Show Less
Restricted access

House of Lords Reform: A History

Volume 4. 1971–2014: The Exclusion of Hereditary Peers – Book 1: 1971–2001 – Book 2: 2002–2014

Peter Raina

Peter Raina’s magnificent history of Lords reform has already brought into the public domain a mass of original documents and thrown light on the debates they fuelled. In Volume 4 he brings his study up to the present age.
The Thatcher and Blair governments were both determined to shake up the system, and in such times the old House of Lords began to look more and more outdated. Mrs Thatcher’s inaction on the issue only increased calls for abolition or change. So the Blair government grasped the nettle. In one historic Act of Parliament it ejected hereditary peers from the House – except for 92 saved by a last-minute amendment. The negotiations and reactions surrounding this event are recorded here in lively detail.
This concluding book brings Peter Raina’s History of Lords’ Reform up to the end of 2014. It follows on from the banishment of hereditary peers from the House in the name of democracy. This was proclaimed as only the start of more sweeping change. What was to happen next?
Show Summary Details
Restricted access

Chapter Nine: 2001. Completing the Reform: A New White Paper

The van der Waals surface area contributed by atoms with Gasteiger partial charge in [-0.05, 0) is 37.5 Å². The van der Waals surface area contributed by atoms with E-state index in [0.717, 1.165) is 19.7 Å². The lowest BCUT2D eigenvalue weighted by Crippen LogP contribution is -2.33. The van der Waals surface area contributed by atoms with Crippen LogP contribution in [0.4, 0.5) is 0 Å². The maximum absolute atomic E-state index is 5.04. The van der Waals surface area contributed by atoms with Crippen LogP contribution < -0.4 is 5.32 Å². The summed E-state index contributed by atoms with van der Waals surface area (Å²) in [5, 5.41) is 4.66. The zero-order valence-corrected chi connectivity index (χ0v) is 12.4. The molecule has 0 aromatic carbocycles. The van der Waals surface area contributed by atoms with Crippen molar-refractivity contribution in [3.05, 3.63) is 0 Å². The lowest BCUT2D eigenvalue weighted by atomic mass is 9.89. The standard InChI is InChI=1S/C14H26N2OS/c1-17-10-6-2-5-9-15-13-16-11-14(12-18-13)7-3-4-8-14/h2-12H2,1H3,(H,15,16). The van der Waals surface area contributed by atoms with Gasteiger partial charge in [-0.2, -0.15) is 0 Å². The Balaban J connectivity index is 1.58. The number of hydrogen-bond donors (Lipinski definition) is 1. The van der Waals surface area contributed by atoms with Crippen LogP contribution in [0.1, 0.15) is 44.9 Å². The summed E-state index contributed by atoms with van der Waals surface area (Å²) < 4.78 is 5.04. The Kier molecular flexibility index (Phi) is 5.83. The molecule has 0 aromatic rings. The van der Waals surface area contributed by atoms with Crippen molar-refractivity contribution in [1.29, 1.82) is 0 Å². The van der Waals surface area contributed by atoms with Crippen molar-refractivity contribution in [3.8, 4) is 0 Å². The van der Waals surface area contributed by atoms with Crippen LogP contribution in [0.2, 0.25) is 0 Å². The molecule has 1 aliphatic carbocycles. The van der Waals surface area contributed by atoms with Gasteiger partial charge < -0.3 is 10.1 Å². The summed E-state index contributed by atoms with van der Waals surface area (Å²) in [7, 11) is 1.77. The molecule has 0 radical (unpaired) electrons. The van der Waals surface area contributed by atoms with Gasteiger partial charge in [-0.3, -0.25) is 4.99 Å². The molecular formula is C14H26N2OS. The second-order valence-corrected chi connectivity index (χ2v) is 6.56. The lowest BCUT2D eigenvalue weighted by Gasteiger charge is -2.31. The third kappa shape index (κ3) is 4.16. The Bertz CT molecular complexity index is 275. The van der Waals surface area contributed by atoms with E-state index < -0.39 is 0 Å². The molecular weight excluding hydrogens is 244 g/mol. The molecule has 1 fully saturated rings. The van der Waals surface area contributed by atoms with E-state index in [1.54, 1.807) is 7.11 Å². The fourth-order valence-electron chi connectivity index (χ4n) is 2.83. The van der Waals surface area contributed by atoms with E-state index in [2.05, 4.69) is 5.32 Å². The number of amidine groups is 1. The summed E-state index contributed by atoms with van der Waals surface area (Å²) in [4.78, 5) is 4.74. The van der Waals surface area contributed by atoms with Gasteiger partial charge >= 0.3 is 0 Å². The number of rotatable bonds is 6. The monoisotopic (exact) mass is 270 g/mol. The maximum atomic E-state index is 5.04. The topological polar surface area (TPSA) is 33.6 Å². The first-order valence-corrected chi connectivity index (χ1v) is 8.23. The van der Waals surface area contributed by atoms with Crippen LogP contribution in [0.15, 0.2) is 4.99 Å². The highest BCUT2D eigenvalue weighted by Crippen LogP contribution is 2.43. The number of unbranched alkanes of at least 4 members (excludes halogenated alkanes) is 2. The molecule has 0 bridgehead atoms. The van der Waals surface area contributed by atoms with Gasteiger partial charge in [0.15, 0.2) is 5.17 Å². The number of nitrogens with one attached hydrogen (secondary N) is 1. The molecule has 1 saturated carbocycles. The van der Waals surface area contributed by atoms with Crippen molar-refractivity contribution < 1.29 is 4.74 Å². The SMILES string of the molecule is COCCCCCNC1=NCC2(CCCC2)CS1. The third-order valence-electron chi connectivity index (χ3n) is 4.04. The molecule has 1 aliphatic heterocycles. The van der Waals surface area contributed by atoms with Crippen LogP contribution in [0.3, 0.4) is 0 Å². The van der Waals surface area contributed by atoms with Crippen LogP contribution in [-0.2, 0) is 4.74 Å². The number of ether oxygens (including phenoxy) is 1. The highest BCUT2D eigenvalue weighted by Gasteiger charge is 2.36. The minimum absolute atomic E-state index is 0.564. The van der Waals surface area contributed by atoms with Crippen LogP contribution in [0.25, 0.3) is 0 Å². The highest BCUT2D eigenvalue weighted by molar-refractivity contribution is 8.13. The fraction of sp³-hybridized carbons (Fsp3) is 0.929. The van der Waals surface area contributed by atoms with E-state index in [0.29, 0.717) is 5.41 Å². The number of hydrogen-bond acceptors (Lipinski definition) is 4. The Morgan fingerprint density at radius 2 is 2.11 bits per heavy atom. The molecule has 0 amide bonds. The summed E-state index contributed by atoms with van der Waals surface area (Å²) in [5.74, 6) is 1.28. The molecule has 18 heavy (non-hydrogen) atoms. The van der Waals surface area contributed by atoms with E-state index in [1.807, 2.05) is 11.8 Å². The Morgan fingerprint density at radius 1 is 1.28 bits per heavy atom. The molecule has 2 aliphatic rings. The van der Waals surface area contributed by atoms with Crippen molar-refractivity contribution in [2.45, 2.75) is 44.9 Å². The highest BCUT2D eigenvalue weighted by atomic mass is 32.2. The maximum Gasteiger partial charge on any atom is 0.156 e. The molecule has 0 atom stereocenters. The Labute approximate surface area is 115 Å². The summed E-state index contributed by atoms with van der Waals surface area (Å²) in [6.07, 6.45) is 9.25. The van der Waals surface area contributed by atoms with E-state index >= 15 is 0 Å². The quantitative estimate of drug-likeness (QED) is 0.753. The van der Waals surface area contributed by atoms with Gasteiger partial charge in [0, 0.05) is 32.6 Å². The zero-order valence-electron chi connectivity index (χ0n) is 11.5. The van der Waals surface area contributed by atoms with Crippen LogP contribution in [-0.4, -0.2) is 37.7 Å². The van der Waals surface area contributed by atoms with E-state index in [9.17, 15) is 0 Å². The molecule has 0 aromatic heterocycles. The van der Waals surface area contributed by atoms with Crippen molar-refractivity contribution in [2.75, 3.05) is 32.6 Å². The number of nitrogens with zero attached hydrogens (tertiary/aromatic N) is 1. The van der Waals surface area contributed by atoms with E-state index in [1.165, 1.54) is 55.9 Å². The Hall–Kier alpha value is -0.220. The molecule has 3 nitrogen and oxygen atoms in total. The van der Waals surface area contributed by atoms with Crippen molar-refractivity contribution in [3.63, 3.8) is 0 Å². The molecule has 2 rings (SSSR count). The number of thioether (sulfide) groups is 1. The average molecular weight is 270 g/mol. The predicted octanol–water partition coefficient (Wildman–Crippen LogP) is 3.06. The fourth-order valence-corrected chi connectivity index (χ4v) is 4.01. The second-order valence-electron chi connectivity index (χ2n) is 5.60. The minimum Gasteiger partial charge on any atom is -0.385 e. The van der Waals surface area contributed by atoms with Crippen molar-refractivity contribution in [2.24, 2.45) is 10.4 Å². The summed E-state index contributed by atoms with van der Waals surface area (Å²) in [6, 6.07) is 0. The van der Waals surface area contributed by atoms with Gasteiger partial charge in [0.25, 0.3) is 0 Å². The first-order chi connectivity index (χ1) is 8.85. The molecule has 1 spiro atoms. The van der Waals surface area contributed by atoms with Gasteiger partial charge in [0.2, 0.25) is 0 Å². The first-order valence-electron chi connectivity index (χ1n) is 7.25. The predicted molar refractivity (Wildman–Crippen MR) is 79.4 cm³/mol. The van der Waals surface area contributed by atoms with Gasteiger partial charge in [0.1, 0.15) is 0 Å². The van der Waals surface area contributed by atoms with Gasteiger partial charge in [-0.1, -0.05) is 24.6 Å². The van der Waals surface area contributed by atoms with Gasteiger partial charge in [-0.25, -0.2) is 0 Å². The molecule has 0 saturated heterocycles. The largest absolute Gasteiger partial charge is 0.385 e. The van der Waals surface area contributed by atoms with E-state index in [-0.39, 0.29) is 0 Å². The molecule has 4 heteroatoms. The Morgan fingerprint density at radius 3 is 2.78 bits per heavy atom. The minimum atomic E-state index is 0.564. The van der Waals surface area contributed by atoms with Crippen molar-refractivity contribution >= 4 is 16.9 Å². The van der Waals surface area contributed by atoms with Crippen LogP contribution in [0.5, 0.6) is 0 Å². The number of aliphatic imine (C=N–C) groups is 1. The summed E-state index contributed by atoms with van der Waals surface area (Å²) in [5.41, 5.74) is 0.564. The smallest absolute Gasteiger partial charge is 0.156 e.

Extract

← i. 555 | i. 555 →CHAPTER NINE

2001. Completing the Reform: A New White Paper

In just five months, a team of efficient civil servants managed to draft the government’s White Paper, The House of Lords: Completing the Reform.1 It was then presented to parliament by the prime minister, Tony Blair, in November 2001. We reproduce the full text of the White Paper below.

Full Text of the White Paper

Foreword by the Prime Minister

A credible and effective second chamber is vital to the health of Britain’s democracy. The Government began reform of the House of Lords two years ago with the removal of the rights of the hereditary peers to an automatic seat in Parliament. At the same time we appointed a Royal Commission to consider the wider changes required for the Upper House to play its proper part in our modern Parliament.

The Royal Commission rightly set the issue of membership in the context of functions. It argued that Parliament does not require, and would be ill served by, a new second chamber seeking to challenge the role of the House of Commons as the pre-eminent voice and representative of the people. On the other ← i. 556 | i. 556 →hand Parliament does require, and would greatly benefit from, a second chamber better able to perform the roles of scrutiny and deliberation, holding the Government to account and probing its legislation and policies. The imperative is for...

You are not authenticated to view the full text of this chapter or article.

This site requires a subscription or purchase to access the full text of books or journals.

Do you have any questions? Contact us.

Or login to access all content.